Friday, September 12, 2014

Five Reasons ObamaCare Is in Trouble

What we've got here is a failure to communicate.

Cool Hand Luke, screenplay 1967

As we approach the midterm elections, five things are evident.

Election results will hinge on 1) ISIS, 2) the economy, 3) jobs, 4) ObamaCare, and 5) perceptions of Obama as a leader and his ability to communicate his message to ordinary Americans.

As a leader, Obama is regarded(and regards himself as a cool customer – detached, isolated, dispassionate, rational. On the other hand, others think of him as narcissistic, overly cautious, and ideological to a fault with a distorted image of the world.

In times of crisis, which we are in now, temperament, decisiveness, clarity, and a sharp sense of reality are important, even critical.

President Obama's vision of the future is based on the long game - government as the principle means of transforming America into an egalitarian society, more equal and less dominant compared to other countries

But Americans are an impatient and proud people. They like being the world's number one power. They admire results more than rhetoric. They are more interested in economic growth and prosperity than in economic stagnation in the names of equality and fairness. Six to eight years, in the eyes of many, is too long to wait for the economy to turn around, for our enemies to be subdued, for health care reform to show results.

Outside of President Obama’s favorite constituencies – minorities, environmentalists, the liberal elite, unions, and single women - he has failed to communicate his vision to the broader American public. Consequently his political future and that of the Democratic party and Big Government liberalism are endangered.

With ObamaCare, here are five reasons why his vision of health care has failed to impress the majority of American voters who continue to oppose it by double digit margins.

Incompetence - The rollout of was a bungled disaster and smacked of administrative incompetence. Although 8 million enrolled after 6 months, many proved to be ineligible and may yet be disenrolled , many have showed up at their doctor’s offices to find their doctor had not be notified of their enrollment, and many have found to be their disappointment and amazement that their doctor refused to participate in exchange problems. There are other “back-end glitches” as well that persist to this day. All of this has taken place despite more than $840 million spent on healthcare. gov, and that does not count the millions more poured into failed state health exchanges.

- ObamaCare requires that health plans meet federal standards. These standards include that plans meet 10 arbitrary essential standards: ambulatory patient services, emergency services, hospitalization, maternity and newborn care, mental health and substance use disorder services, behavioral health treatment, prescription drugs, rehabilitative and habilitative services and devices, laboratory services, preventive and wellness services and chronic disease management pediatric services, including oral and vision care. Perhaps 5 million policies have been cancelled, and more are certain to come. It is not the insurers fault. They are required to comply with the health law. Health plan holders who pay more in premiums to meet these standards are often resentful because these requirements to not apply to their individual situation, particularly if you are young, healthy, male, single, and childless.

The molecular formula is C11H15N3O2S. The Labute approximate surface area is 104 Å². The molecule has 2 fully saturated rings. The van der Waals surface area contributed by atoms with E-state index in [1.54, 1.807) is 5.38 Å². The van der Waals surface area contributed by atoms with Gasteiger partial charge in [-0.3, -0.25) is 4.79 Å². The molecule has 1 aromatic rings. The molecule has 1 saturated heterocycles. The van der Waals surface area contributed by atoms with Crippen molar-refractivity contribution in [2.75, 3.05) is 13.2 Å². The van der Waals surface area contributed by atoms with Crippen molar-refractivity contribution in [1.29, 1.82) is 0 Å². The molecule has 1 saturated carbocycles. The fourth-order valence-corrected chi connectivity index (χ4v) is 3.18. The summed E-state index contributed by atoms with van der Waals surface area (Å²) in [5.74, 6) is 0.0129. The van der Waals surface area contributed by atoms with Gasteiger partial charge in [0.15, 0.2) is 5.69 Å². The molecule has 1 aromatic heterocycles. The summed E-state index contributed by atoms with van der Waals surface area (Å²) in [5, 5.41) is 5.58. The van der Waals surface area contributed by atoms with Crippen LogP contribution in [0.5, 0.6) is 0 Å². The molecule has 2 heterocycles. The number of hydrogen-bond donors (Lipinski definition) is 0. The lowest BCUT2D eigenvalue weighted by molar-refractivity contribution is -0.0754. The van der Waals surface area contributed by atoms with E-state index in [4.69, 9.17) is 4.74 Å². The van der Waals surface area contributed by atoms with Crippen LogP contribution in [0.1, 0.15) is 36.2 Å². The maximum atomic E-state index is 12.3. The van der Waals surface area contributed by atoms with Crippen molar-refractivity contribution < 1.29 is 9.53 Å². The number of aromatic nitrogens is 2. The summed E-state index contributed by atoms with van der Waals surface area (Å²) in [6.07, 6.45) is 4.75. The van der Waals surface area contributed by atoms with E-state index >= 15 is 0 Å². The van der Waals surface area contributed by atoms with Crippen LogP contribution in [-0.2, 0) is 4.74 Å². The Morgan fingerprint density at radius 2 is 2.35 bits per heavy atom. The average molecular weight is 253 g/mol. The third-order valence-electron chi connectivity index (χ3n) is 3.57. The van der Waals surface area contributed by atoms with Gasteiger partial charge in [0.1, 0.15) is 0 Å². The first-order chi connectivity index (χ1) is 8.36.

Deceptions - Americans feel deceived. They were promised they could keep their doctor, their health plan, and the hospital of their choice. With the narrowing of networks, changes in the plans they hold, and cancellations these promises have not been kept.

Faileconomics - The freakoecnomics of health care coverage have not worked out planned, particularly for the middle class whose premiums and deductibles and co-pays have gone up unpredictably with the redistribution of benefits and subsidies to those 4 times below the poverty line. Obama promised that premiums for a family of four would drop by an average of $2500 by 2016. Instead premiums have skyrocketed for many with individual or small group coverage. For many these increases come as an unpleasant, unjustified surprises.

Frustrations - For the population as a whole, frustrations abound because of the uncertainties and complexities of the law. One of five Americans have decided not to have a health plan at all. Others are turning to direct cash payments, to retail clinics, to urgent care clinics, to Medicaid, or to care in emergency rooms if necessary because they know hospital ERs are legally required to treat them. Doctors are turning to direct pay to unchain themselves from third parties and government. Businesses are turning to part-time pay, dumping employees onto exchanges or Medicaid, and shifting health costs to employees.

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